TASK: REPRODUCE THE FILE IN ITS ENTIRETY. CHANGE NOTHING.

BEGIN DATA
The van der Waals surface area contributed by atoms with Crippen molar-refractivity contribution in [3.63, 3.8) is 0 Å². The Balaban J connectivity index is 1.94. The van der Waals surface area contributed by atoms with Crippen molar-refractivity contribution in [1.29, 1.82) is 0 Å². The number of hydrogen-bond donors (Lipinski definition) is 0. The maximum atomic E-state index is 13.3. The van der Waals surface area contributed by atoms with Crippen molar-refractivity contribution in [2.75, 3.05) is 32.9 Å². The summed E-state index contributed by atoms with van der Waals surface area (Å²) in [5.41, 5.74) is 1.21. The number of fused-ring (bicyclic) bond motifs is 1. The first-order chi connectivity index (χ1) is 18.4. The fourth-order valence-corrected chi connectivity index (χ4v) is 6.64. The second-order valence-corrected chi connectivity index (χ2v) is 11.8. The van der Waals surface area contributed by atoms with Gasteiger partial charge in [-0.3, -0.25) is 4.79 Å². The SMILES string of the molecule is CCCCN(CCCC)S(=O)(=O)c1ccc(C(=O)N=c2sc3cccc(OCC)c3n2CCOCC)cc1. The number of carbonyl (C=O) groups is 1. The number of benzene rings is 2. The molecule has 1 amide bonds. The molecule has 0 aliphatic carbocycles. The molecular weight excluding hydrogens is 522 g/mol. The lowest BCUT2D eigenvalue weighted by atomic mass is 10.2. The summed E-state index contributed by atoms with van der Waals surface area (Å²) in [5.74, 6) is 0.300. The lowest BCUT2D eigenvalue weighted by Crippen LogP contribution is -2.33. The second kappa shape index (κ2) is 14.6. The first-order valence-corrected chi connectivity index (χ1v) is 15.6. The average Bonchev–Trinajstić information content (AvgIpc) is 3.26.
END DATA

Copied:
The van der Waals surface area contributed by atoms with Crippen molar-refractivity contribution in [3.63, 3.8) is 0 Å². The Balaban J connectivity index is 1.94. The van der Waals surface area contributed by atoms with Crippen molar-refractivity contribution in [1.29, 1.82) is 0 Å². The number of hydrogen-bond donors (Lipinski definition) is 0. The maximum atomic E-state index is 13.3. The van der Waals surface area contributed by atoms with Crippen molar-refractivity contribution in [2.75, 3.05) is 32.9 Å². The summed E-state index contributed by atoms with van der Waals surface area (Å²) in [5.41, 5.74) is 1.21. The number of fused-ring (bicyclic) bond motifs is 1. The first-order chi connectivity index (χ1) is 18.4. The fourth-order valence-corrected chi connectivity index (χ4v) is 6.64. The second-order valence-corrected chi connectivity index (χ2v) is 11.8. The van der Waals surface area contributed by atoms with Gasteiger partial charge in [-0.3, -0.25) is 4.79 Å². The SMILES string of the molecule is CCCCN(CCCC)S(=O)(=O)c1ccc(C(=O)N=c2sc3cccc(OCC)c3n2CCOCC)cc1. The number of carbonyl (C=O) groups is 1. The number of benzene rings is 2. The molecule has 1 amide bonds. The molecule has 0 aliphatic carbocycles. The molecular weight excluding hydrogens is 522 g/mol. The lowest BCUT2D eigenvalue weighted by atomic mass is 10.2. The summed E-state index contributed by atoms with van der Waals surface area (Å²) in [5.74, 6) is 0.300. The lowest BCUT2D eigenvalue weighted by Crippen LogP contribution is -2.33. The second kappa shape index (κ2) is 14.6. The first-order valence-corrected chi connectivity index (χ1v) is 15.6. The average Bonchev–Trinajstić information content (AvgIpc) is 3.26.